A report from a working group of bishops says the war was one of a “long litany of errors” relating to Iraq.
As the government is unlikely to offer an apology, a meeting of religious leaders would provide a “public act of institutional repentance”, it said.
It urges a “truth and reconciliation” meeting, but acknowledges that arranging it could be difficult.
The report, entitled Countering Terrorism: Power, Violence and Democracy Post 9/11, was written by a working group of the Church of England’s House of Bishops.
It suggests the meeting would be an opportunity to apologise for the way the West has contributed to the situation in Iraq, including the war.
The Church of England has criticised the war, saying it was not a “just war”.
But a dilemma now exists for those within the Church – to pull out of Iraq without a stable democracy in place would be irresponsible, but to stay suggests collusion with a “gravely mistaken” war, the bishops said.
But if collusion was a necessary evil, the report says, there needs to be a degree of public recognition of the West’s responsibility for the present situation.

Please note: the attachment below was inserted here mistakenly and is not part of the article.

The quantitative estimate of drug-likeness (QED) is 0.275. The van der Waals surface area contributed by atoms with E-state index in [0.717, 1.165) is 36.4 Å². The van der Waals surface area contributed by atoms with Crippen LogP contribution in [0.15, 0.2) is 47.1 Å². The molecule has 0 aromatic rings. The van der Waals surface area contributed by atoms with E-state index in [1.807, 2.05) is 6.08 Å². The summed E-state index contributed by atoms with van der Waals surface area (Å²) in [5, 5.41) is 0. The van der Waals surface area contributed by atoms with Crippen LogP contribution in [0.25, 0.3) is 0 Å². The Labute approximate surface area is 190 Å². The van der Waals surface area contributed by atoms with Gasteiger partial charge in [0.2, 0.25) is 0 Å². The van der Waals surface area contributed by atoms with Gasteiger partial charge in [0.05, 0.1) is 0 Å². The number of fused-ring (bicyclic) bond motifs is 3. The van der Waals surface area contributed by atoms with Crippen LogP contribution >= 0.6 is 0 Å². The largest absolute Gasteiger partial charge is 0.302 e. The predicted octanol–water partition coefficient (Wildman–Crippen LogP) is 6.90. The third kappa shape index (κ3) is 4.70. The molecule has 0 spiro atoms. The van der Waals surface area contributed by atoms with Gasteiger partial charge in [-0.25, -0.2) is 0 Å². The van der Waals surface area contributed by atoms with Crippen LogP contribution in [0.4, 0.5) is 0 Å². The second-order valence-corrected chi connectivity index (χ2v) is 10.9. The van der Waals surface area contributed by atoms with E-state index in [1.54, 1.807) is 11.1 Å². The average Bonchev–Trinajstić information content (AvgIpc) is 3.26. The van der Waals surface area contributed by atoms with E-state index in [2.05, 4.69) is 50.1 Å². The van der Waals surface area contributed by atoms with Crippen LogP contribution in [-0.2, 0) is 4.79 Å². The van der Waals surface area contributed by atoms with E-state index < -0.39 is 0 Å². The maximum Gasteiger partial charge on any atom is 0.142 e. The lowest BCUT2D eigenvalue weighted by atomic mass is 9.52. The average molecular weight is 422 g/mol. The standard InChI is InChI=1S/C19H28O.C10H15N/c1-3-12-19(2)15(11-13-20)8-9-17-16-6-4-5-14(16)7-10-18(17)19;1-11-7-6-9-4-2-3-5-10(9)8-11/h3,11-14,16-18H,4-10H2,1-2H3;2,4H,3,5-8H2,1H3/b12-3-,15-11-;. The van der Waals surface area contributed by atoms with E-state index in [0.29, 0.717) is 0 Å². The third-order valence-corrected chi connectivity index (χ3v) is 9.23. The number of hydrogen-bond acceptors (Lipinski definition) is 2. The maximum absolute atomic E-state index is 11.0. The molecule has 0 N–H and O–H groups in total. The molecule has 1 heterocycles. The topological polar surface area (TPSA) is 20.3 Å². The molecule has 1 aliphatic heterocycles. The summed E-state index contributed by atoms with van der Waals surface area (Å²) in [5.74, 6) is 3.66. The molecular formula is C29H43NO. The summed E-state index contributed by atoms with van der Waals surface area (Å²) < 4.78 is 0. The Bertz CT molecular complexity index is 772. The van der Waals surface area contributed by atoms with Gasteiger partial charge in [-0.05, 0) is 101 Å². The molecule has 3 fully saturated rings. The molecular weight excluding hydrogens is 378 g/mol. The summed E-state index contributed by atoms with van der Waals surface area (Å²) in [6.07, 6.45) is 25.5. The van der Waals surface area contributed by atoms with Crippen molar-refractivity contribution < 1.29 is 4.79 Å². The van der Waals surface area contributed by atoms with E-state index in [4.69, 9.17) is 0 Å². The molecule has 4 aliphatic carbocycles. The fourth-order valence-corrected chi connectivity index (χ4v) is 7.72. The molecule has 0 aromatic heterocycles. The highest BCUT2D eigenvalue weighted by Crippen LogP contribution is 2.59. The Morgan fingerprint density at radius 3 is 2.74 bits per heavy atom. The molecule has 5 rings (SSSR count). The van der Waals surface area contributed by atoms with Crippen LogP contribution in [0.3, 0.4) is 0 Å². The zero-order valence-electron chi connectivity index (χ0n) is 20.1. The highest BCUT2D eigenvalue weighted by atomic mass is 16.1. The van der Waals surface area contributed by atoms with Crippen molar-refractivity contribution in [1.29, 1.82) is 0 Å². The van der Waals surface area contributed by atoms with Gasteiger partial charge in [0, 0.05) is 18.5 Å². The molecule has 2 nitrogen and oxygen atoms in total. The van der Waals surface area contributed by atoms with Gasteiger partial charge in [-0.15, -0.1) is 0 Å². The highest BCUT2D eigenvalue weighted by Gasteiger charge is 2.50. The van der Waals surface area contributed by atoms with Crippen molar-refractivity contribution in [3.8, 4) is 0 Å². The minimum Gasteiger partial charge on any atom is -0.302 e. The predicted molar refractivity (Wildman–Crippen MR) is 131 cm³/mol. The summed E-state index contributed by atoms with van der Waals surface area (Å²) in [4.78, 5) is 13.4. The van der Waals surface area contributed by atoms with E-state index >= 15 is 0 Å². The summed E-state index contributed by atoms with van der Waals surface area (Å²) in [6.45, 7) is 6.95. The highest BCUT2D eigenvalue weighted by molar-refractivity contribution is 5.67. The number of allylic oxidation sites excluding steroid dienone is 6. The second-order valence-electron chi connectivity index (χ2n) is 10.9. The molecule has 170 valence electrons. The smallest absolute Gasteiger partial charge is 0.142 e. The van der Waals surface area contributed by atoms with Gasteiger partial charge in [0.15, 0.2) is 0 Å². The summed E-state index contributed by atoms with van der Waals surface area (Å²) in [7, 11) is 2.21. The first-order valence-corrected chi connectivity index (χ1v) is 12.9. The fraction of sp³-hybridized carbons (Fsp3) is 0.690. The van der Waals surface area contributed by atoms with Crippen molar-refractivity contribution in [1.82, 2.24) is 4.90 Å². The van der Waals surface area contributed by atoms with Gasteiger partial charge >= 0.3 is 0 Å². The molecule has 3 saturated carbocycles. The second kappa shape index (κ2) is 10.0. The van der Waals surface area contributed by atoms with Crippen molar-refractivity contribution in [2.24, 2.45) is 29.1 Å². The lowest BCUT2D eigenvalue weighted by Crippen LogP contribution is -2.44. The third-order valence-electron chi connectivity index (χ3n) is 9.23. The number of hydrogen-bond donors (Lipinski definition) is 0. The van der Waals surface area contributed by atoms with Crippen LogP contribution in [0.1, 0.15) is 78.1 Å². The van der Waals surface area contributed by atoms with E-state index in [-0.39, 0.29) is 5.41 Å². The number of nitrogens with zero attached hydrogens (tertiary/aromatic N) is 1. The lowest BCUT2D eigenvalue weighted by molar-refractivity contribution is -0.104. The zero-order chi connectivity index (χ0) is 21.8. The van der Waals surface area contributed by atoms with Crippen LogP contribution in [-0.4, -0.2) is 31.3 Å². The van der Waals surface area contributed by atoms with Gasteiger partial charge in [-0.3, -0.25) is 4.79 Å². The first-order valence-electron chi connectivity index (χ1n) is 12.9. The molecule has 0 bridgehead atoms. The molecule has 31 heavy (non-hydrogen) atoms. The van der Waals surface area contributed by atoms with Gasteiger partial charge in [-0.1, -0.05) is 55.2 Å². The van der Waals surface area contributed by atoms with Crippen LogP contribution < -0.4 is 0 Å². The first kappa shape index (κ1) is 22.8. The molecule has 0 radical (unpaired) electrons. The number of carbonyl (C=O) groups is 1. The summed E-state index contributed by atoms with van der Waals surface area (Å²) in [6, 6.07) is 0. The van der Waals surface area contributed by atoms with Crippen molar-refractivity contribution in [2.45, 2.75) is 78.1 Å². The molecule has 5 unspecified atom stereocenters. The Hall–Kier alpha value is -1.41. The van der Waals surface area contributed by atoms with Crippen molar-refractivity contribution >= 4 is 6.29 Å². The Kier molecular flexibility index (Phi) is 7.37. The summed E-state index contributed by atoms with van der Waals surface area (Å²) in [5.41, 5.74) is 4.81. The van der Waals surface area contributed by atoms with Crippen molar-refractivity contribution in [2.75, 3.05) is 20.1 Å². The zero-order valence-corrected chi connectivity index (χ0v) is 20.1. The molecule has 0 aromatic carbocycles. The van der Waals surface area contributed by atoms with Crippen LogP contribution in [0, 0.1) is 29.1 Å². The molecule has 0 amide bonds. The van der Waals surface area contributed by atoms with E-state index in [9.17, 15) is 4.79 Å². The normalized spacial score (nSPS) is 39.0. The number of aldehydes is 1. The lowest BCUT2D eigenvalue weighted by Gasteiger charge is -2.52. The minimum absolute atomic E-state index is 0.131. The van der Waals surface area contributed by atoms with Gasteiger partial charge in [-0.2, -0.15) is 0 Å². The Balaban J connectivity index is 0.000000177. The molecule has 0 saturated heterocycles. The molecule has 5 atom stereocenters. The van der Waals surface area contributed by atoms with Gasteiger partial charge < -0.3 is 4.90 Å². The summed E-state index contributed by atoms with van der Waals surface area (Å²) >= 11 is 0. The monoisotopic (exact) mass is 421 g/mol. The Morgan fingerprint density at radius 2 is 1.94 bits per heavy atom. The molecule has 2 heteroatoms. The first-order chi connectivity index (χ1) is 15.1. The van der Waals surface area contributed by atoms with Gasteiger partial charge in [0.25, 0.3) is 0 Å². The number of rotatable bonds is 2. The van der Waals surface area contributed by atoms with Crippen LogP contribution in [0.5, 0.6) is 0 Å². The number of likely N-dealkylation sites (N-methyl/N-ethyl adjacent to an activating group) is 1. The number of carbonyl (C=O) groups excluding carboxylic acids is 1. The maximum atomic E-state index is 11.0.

“It might be possible for there to be a public gathering…at which Christian leaders meet with religious leaders of other, mainly Muslim, traditions, on the basis of truth and reconciliation, at which there would be a public recognition of at least some of the factors mentioned [in the report].”
The report said errors in the West’s handling of Iraq included support of Saddam Hussein over many years as a strategic ally against Iran, a willingness to sell him weapons and the suffering caused to the Iraqi people by sanctions.
It also says the war appeared to be “as much for reasons of American national interest as it was for the well-being of the Iraqi people”.
The report said religious institutions had apologised for past injustices, including the Vatican’s remorse over Christians’ responsibility for the persecution of Jews.
“These indicate that it is possible for institutions to take responsibility for their corporate action in the past, not in order to make individual Christians today feel guilty, but as a mature, public act of institutional repentance,” the report states.